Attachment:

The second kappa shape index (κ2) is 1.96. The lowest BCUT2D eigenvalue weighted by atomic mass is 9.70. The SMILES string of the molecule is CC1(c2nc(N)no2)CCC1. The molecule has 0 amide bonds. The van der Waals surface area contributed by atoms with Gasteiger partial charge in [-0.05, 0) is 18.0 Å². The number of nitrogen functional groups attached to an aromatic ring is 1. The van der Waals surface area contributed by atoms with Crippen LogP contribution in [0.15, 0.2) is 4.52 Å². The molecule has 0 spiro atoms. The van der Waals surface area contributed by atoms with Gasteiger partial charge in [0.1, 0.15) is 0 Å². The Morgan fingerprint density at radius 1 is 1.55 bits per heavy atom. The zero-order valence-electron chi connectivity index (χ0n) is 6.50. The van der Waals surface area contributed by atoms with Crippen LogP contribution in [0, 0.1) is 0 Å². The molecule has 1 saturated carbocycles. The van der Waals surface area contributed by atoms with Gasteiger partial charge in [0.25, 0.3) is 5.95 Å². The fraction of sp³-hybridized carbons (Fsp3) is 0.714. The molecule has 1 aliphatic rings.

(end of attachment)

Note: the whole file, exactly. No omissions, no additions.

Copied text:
The second kappa shape index (κ2) is 1.96. The lowest BCUT2D eigenvalue weighted by atomic mass is 9.70. The SMILES string of the molecule is CC1(c2nc(N)no2)CCC1. The molecule has 0 amide bonds. The van der Waals surface area contributed by atoms with Gasteiger partial charge in [-0.05, 0) is 18.0 Å². The number of nitrogen functional groups attached to an aromatic ring is 1. The van der Waals surface area contributed by atoms with Crippen LogP contribution in [0.15, 0.2) is 4.52 Å². The molecule has 0 spiro atoms. The van der Waals surface area contributed by atoms with Gasteiger partial charge in [0.1, 0.15) is 0 Å². The Morgan fingerprint density at radius 1 is 1.55 bits per heavy atom. The zero-order valence-electron chi connectivity index (χ0n) is 6.50. The van der Waals surface area contributed by atoms with Crippen LogP contribution in [0, 0.1) is 0 Å². The molecule has 1 saturated carbocycles. The van der Waals surface area contributed by atoms with Gasteiger partial charge in [0.25, 0.3) is 5.95 Å². The fraction of sp³-hybridized carbons (Fsp3) is 0.714. The molecule has 1 aliphatic rings.